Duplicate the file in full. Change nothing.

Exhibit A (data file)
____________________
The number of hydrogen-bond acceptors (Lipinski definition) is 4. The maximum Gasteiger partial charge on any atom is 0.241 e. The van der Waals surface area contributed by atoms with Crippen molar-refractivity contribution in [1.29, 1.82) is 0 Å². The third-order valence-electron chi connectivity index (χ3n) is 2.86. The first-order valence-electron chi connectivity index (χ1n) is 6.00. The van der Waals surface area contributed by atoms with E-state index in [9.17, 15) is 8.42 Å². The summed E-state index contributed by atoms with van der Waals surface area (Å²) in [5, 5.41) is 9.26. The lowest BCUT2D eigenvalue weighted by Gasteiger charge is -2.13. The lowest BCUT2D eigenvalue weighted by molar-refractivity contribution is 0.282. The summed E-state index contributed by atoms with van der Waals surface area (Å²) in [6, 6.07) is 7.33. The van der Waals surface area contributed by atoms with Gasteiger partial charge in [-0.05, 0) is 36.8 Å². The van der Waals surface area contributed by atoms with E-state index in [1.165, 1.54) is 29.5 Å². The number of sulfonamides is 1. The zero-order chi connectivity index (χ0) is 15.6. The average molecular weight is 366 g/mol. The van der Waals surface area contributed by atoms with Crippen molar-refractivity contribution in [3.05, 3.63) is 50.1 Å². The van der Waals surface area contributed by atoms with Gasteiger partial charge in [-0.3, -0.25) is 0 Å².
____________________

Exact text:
The number of hydrogen-bond acceptors (Lipinski definition) is 4. The maximum Gasteiger partial charge on any atom is 0.241 e. The van der Waals surface area contributed by atoms with Crippen molar-refractivity contribution in [1.29, 1.82) is 0 Å². The third-order valence-electron chi connectivity index (χ3n) is 2.86. The first-order valence-electron chi connectivity index (χ1n) is 6.00. The van der Waals surface area contributed by atoms with E-state index in [9.17, 15) is 8.42 Å². The summed E-state index contributed by atoms with van der Waals surface area (Å²) in [5, 5.41) is 9.26. The lowest BCUT2D eigenvalue weighted by Gasteiger charge is -2.13. The lowest BCUT2D eigenvalue weighted by molar-refractivity contribution is 0.282. The summed E-state index contributed by atoms with van der Waals surface area (Å²) in [6, 6.07) is 7.33. The van der Waals surface area contributed by atoms with Gasteiger partial charge in [-0.05, 0) is 36.8 Å². The van der Waals surface area contributed by atoms with E-state index in [1.165, 1.54) is 29.5 Å². The number of sulfonamides is 1. The zero-order chi connectivity index (χ0) is 15.6. The average molecular weight is 366 g/mol. The van der Waals surface area contributed by atoms with Crippen molar-refractivity contribution in [3.05, 3.63) is 50.1 Å². The van der Waals surface area contributed by atoms with Gasteiger partial charge in [-0.3, -0.25) is 0 Å².